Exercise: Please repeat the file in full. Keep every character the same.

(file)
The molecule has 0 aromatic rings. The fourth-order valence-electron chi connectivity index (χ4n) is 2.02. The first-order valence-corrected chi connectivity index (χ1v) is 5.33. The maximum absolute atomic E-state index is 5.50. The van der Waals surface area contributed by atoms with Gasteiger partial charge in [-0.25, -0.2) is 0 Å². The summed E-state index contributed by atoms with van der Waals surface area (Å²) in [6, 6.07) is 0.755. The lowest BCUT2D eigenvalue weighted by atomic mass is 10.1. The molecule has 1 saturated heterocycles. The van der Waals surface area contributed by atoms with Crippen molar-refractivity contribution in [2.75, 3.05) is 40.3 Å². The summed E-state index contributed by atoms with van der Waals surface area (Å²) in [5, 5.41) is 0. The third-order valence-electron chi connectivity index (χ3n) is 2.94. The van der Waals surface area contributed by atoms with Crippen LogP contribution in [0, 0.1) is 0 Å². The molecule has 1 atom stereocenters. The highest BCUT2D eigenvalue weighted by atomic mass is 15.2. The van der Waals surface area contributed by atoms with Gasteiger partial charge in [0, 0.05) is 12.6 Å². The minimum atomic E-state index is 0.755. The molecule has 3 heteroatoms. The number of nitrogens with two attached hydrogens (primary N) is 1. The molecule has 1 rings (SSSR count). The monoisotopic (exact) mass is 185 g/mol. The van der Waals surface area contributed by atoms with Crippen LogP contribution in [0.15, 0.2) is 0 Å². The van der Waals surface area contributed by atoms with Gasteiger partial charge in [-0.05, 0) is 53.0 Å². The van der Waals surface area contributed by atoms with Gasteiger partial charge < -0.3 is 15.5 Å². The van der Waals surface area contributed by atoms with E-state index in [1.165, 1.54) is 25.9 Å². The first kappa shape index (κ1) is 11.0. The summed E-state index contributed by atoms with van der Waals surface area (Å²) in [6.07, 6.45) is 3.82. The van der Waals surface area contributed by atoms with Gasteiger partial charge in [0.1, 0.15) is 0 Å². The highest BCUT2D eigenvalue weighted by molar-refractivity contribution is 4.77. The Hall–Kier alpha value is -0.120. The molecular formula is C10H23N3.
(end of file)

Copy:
The molecule has 0 aromatic rings. The fourth-order valence-electron chi connectivity index (χ4n) is 2.02. The first-order valence-corrected chi connectivity index (χ1v) is 5.33. The maximum absolute atomic E-state index is 5.50. The van der Waals surface area contributed by atoms with Gasteiger partial charge in [-0.25, -0.2) is 0 Å². The summed E-state index contributed by atoms with van der Waals surface area (Å²) in [6, 6.07) is 0.755. The lowest BCUT2D eigenvalue weighted by atomic mass is 10.1. The molecule has 1 saturated heterocycles. The van der Waals surface area contributed by atoms with Crippen molar-refractivity contribution in [2.75, 3.05) is 40.3 Å². The summed E-state index contributed by atoms with van der Waals surface area (Å²) in [5, 5.41) is 0. The third-order valence-electron chi connectivity index (χ3n) is 2.94. The van der Waals surface area contributed by atoms with Crippen LogP contribution in [0, 0.1) is 0 Å². The molecule has 1 atom stereocenters. The highest BCUT2D eigenvalue weighted by atomic mass is 15.2. The van der Waals surface area contributed by atoms with Gasteiger partial charge in [0, 0.05) is 12.6 Å². The minimum atomic E-state index is 0.755. The molecule has 3 heteroatoms. The number of nitrogens with two attached hydrogens (primary N) is 1. The molecule has 1 rings (SSSR count). The monoisotopic (exact) mass is 185 g/mol. The van der Waals surface area contributed by atoms with Crippen LogP contribution in [0.15, 0.2) is 0 Å². The van der Waals surface area contributed by atoms with Gasteiger partial charge in [-0.05, 0) is 53.0 Å². The van der Waals surface area contributed by atoms with Gasteiger partial charge < -0.3 is 15.5 Å². The van der Waals surface area contributed by atoms with E-state index in [1.165, 1.54) is 25.9 Å². The first kappa shape index (κ1) is 11.0. The summed E-state index contributed by atoms with van der Waals surface area (Å²) in [6.07, 6.45) is 3.82. The van der Waals surface area contributed by atoms with Gasteiger partial charge in [0.1, 0.15) is 0 Å². The highest BCUT2D eigenvalue weighted by molar-refractivity contribution is 4.77. The Hall–Kier alpha value is -0.120. The molecular formula is C10H23N3.